have special significance to you. Think about look at them more closely. Encourage students
what would be most interesting to students about to make connections between themselves and
these objects. Why did you bring them home? Do the people in the picture.

Coverdell World Wise Schools website: www. peacecorps.gov/wws email: wwsinfo@peacecorps.gov


18 |  SPEAKERS MATCH HANDBOOK FOR RETURNED PEACE CORPS VOLUNTEERS

Peace Corps Photo Story country. Stories can help students understand
Select several different photographs from and appreciate other cultures and regions, and
your Peace Corps experience and group them see universal characteristics of humanity. You
together. Have students work in small groups, could discuss storytelling in your country: Who
and give each group a set of photos. Ask the tells stories? When and where do people gather
students to study the photos carefully and to listen to stories? What stories are told over
make observations. What do you notice about and over?
the people? The geography? What else do you
see? Suggested approaches to storytelling:
• Have the class create an art piece
Have students discuss the photos and create a representing the story.
story. They should put the photos in the order • Use images or props to add to your
they think makes sense, and develop a story. story.
They could include conversations that might be • Think of the emotions that are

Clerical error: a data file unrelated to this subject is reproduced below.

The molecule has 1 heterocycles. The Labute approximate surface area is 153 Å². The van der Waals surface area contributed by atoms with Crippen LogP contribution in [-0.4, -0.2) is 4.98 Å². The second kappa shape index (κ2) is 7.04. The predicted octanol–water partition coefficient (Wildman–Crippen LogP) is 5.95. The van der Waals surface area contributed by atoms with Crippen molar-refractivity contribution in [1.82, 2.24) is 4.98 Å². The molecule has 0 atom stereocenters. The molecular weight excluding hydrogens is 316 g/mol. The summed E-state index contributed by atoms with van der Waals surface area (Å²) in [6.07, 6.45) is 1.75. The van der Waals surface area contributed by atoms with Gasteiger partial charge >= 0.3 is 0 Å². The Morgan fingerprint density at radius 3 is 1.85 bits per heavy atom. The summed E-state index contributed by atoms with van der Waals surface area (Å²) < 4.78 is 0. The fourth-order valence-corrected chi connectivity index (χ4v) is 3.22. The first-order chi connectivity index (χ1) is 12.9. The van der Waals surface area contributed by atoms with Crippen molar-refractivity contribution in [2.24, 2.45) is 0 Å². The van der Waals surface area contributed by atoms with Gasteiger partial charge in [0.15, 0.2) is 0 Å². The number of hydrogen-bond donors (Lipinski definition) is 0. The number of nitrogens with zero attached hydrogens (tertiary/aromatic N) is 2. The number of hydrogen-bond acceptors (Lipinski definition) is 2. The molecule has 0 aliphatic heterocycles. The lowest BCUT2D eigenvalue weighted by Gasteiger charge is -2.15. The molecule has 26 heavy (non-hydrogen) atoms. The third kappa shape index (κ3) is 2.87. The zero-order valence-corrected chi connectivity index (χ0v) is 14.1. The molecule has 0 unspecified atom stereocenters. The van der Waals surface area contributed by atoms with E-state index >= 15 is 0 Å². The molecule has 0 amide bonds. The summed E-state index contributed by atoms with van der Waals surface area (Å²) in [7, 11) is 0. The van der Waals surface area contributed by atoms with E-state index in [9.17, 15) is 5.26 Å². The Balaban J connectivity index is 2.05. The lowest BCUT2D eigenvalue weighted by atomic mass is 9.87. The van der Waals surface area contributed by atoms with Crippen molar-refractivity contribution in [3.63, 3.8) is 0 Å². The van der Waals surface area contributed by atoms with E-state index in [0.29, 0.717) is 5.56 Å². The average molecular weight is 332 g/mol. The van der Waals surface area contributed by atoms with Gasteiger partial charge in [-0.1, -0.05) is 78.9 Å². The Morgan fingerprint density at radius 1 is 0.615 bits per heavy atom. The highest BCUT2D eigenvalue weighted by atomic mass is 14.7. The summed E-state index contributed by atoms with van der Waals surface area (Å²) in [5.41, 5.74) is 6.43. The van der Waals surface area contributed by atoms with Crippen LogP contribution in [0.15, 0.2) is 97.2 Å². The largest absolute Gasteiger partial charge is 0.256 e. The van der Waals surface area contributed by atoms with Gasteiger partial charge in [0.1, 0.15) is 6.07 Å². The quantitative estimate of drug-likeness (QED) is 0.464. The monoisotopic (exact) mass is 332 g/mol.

taking place in their story. illustrated by your story: fear,
confusion, happiness, etc. Ask the
Drawing Conclusions from Photos students to think of a time when they
As you tell your story and show pictures, have felt this emotion–what caused it, and
students make a list of observations about the how they responded to it.
pictures and questions they might have. • What themes or “morals” are told
After the students have seen all the pictures, through this story? What stories do we
ask them, If you could only use one use in our culture to teach that same
photograph to tell this story, which one would theme? Once the themes have been
you choose? Allow a few students to share their identified, have students write their
choice and their reasoning. own stories that teach the same lesson
or moral.
Have students think about what would be • Does your story involve some kind of
left out of the story if they were to only see conflict or problem? Stop mid-way
this one picture. Have students think about through the story and ask students to
how photographs that we see in newspapers, brainstorm solutions to the problem.
magazines, or on websites, shape our view of Then finish the story and discuss how
the world and other people and cultures. the outcome compared to what they
were expecting.
Using Stories • A story or folktale can be a great way to
Stories can provide an excellent learning prompt thinking about deeper issues.
opportunity for students. You could tell a Have students think about the cultural
folktale or story that was frequently told issues that motivated characters in
in your community, or read a picture book the story. What does the story tell us
or story that takes place in your country. about values, religion, gender roles,
Stories can tap into children’s imagination and other aspects of culture? Could